Category Archives: World War II

Wartime woes captured in fascinating letters from December 1941

A company director pours his heart out about war time struggles in a dramatically touching letter we were lucky enough to receive from a reader of Grace’s Guide.

Sir Alan George Clark was born the son of a businessman in Brookline, Massachusetts in 1898. By the time of his death in 1962, he had helped and watched Plessey grow from a struggling company employing a handful if people, to a multi-million pound global organisation.

He wrote to a Mr C. J. Stewart of the Ministry of Aircraft Production in December 1941 in a dramatic state of despair:

Letter from A G Clarke

Mr Stewart’s reply:

ReplytoClarke

 

Plessey contributed greatly for the war effort, producing many varieties of components and equipment from shell cases to radio receivers. Despite the bombing of its Ilford site, Plessey built a new factory at Swindon and opened several other shadow factories around the U.K. They even converted a tunnel, built as an extension of the London Underground Central Line, into a munitions factory, and their wartime workforce was doubled from 5,000 in 1939 to over 10,000 in the early 1940s.

These personal letters don’t only give us a rare and incredible insight into the terrible economical impacts companies faced in wartime Britain; they take you back to Christmas 1941 and one man’s desperate struggle for himself and his company’s future.

Visit Grace’s Guide to find more historical treasures from Britain’s industrial past.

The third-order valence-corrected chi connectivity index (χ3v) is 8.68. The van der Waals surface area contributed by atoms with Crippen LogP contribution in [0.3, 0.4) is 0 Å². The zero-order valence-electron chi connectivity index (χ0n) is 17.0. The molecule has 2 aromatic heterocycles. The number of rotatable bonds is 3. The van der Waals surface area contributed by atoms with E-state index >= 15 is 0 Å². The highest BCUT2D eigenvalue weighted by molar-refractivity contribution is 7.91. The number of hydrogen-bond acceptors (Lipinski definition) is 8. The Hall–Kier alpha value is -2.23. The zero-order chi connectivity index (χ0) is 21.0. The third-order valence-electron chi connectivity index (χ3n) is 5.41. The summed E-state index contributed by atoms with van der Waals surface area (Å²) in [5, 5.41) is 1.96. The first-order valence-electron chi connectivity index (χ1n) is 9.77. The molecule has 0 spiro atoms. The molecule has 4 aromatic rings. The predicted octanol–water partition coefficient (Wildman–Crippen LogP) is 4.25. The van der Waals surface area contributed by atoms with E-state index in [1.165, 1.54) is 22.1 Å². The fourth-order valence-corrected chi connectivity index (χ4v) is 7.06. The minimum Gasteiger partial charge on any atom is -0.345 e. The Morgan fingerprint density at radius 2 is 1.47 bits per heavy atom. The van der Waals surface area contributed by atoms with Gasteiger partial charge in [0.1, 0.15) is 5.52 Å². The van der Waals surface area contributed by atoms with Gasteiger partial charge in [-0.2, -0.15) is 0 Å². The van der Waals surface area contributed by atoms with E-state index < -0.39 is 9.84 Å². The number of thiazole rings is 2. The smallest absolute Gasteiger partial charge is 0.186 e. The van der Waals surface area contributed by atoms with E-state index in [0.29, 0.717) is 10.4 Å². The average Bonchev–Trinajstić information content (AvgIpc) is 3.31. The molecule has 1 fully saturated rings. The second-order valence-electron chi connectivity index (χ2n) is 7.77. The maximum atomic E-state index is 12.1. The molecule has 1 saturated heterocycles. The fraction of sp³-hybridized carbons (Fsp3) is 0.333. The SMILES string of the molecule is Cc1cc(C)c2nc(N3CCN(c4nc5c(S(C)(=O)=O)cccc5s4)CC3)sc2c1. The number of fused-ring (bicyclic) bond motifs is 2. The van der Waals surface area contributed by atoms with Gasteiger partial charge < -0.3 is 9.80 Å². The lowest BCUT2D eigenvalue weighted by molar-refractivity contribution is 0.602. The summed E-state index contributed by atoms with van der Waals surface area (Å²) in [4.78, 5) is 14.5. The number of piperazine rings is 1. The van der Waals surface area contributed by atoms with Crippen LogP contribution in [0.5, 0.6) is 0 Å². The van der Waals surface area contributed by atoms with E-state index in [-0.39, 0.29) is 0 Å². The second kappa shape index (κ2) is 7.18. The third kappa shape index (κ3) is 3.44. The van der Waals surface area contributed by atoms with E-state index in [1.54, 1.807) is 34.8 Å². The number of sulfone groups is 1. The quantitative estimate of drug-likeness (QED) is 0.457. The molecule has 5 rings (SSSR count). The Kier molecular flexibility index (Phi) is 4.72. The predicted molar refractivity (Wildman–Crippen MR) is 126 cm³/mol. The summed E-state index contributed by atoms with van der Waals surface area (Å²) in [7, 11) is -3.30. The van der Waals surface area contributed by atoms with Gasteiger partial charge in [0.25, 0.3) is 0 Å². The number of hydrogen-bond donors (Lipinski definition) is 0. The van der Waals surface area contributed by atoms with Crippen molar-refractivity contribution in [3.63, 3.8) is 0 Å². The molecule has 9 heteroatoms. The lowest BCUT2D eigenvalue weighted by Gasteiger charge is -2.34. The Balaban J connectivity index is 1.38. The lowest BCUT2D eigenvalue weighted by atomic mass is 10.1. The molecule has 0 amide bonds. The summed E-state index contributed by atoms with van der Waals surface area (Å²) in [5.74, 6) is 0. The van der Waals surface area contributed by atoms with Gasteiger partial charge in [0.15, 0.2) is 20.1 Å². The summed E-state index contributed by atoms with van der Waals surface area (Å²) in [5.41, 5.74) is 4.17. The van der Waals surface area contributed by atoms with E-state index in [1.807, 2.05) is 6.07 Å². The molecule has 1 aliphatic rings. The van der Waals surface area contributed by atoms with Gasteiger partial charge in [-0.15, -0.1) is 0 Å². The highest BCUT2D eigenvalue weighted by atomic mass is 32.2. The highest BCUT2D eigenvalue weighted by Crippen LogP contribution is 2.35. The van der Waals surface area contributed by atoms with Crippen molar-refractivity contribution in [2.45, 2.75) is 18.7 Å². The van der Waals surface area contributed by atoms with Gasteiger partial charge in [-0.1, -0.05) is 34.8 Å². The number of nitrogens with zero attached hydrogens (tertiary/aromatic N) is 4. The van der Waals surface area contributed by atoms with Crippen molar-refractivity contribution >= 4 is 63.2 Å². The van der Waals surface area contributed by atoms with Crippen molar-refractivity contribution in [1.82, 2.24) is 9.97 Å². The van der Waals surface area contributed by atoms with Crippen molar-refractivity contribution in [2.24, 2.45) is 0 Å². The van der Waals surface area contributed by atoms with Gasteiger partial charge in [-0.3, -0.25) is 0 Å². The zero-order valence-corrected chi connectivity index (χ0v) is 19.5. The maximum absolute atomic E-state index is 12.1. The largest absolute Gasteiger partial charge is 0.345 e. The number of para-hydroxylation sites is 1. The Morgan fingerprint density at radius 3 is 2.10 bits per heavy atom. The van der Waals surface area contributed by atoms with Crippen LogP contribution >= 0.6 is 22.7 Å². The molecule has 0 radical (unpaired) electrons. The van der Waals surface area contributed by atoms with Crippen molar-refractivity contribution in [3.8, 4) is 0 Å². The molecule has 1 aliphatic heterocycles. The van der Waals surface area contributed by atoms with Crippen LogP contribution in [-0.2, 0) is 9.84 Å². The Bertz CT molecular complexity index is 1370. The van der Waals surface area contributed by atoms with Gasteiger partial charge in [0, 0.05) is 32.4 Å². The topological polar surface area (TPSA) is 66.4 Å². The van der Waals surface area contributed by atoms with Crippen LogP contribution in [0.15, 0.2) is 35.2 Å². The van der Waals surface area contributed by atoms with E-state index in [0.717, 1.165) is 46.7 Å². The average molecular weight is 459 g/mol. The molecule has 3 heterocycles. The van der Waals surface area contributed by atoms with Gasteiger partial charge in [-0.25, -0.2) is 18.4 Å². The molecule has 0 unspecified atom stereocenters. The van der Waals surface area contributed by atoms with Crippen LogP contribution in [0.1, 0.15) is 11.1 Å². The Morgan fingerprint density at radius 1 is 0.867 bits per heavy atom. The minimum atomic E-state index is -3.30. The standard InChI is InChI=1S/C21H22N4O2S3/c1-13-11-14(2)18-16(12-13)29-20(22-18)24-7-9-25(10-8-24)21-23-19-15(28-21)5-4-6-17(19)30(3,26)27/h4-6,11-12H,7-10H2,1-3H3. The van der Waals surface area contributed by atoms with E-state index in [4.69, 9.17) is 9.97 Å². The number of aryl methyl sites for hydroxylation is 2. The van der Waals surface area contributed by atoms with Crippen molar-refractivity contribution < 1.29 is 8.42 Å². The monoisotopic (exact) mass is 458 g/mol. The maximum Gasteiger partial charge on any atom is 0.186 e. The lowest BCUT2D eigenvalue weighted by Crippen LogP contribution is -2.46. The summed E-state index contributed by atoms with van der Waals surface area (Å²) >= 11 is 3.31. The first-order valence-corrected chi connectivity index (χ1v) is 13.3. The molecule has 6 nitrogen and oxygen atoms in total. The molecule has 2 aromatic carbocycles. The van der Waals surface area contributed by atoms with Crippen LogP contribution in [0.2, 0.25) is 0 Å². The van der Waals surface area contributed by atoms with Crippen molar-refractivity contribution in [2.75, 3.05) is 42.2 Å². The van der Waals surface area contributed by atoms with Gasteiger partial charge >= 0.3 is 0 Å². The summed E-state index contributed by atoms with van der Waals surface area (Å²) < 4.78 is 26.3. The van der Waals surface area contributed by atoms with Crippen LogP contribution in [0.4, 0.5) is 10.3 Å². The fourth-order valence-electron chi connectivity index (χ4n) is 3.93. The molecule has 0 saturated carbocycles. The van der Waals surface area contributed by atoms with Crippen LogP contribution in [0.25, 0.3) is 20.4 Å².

‘The Spitfire’ by Bert Martin

Spitfire

The Spitfire was a masterpiece of aerodynamic engineering, that adapted to every challenge the Second War World hurled in it’s way. It’s success shines through history, with numerous propeller designs and sixteen different versions , from reconnaissance planes to Seafires. It was the only fighter in production before, through and after the war, and around 20,300 produced for the RAF in total.

"Reginald Mitchell’s Spitfire fighter, is now a part of Britain’s heritage – history itself. Our history. And when I say 'our', I don’t mean a common market 'our', but a “Britain I’m proud of it our"…” …

"...when we heard the familiar wang of the Merlin engine – an unforgettable noise – followed by the victory roll, I said to myself – "there’s a little bit of me up there" and there must have been many others who felt the very same way..."

Bert Martin wrote down his feelings towards the production of Spitfires as he recalled his life memories in a short but touchingly detailed essay on the famed fighter planes. A talented and self-taught mechanical engineer, Bert worked for Follands, and was responsible for the Spitfire tail portion in the 1930′s.

His son Tony, has contacted Grace’s Guide with this fascinating and intimate account detailing the hey-day of Britain’s famed Spitfire.

Read Bert’s detailed account –‘The Spitfire’ now online on Grace’s Guide.